In reviewing the Introductory articles on the topic of Domestic Violence, I was struck with the focus on case-finding and clinical screening. This is the same focus I have see in the literature starting in the 1970's and continuing through the 1980’s and the 1990s. Where’s the progress?
Although Emergency Department (ED) personnel increasingly screen for domestic violence, I have seen little new information to help the luckless women who present themselves to an ED for clinical assessment following domestic violence. Too often ED personnel fail to consider important implications of injuries that may well result from the abuse, such as minor brain injury.
Treatment for minor brain injury in too many health care facilities fails to respect the implications of this injury, even for emotionally benign etiologies such as sports trauma or less serious accidents. My observations have revealed evidence for attentional impairment for as much as a month after such injuries. Additionally, researchers frequently report that attention is impaired when individuals are under heavy stress, as is the case in domestic violence.
Although we know that such physical and stress-related impairments alter our ability to make the simplest of decisions, ED patients are often subjected to an environment of chaos and confusion. Healthcare information may be thrust at them, and they may be asked to make hard and complex decisions about their life, under conditions that would make a healthy person pause. And we wonder why the survivors hesitate, why they seem perplexed, why they are back in our emergency bay weeks later? One problem may be that we are asking these survivors to make complex and difficult decisions under such difficult conditions they are lucky if they can remember our name.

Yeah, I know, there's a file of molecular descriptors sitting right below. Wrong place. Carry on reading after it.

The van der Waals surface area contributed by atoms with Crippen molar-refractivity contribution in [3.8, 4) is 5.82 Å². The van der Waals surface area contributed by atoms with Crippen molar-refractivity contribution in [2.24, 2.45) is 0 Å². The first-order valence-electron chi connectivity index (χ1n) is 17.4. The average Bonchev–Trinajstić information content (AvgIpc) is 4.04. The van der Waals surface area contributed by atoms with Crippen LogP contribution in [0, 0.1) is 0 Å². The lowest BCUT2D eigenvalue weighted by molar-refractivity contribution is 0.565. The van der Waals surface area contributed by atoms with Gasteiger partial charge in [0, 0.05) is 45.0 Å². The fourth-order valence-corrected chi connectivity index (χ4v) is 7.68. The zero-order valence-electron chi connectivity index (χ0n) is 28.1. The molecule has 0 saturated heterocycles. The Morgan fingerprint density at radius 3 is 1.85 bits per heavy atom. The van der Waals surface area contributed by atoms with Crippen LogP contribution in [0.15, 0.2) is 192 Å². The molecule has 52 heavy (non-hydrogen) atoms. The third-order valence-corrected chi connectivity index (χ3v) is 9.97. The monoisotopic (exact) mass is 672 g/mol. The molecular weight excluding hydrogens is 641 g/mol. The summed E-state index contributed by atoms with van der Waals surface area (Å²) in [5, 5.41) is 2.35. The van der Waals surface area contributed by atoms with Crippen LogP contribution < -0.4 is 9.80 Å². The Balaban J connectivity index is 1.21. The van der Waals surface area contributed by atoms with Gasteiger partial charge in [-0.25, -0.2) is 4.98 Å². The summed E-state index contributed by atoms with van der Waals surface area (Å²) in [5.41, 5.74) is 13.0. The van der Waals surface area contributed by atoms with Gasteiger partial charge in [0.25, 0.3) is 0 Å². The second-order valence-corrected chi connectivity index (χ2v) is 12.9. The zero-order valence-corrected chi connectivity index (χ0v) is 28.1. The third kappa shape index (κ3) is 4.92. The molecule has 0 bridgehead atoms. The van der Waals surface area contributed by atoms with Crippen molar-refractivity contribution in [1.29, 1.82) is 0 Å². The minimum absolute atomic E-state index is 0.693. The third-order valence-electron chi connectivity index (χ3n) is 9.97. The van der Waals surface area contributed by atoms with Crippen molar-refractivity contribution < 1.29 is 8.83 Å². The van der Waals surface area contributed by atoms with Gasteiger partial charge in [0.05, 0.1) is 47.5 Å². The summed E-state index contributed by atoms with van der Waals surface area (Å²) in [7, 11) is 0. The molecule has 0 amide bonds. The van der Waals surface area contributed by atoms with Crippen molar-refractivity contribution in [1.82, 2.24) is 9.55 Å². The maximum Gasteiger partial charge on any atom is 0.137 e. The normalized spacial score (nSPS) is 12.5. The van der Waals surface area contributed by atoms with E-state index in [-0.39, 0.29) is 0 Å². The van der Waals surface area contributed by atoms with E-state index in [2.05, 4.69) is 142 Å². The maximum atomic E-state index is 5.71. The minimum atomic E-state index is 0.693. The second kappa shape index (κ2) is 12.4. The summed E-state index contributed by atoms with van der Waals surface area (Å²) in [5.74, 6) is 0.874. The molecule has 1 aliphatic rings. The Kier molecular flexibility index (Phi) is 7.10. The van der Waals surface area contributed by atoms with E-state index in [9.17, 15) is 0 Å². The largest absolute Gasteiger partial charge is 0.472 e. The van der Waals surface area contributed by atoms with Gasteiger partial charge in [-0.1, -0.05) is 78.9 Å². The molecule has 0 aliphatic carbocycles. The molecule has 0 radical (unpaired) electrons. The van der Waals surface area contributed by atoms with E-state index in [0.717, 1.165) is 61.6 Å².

I see a problem both in the domestic violence literature in general, and in this journal where an entire issue has been devoted to domestic violence. Although in this issue domestic violence incidence and case-finding strategies are well described, interventions are noted only in passing. I propose we need more research that will guide us in how to best care for these survivors. Nursing needs to move beyond case finding and into interventions that will prevent/treat complications from the injuries associated with domestic violence.
I am in the early stages of studying damage to a person’s attention mechanism when a person is subjected to emotional and physical abuse. I would like to hear from others who, in working with survivors of domestic violence, have noted such evidence of minor brain injury.
Thomas Brewer, PhD, APRN, DAPA
University of Connecticut School of Nursing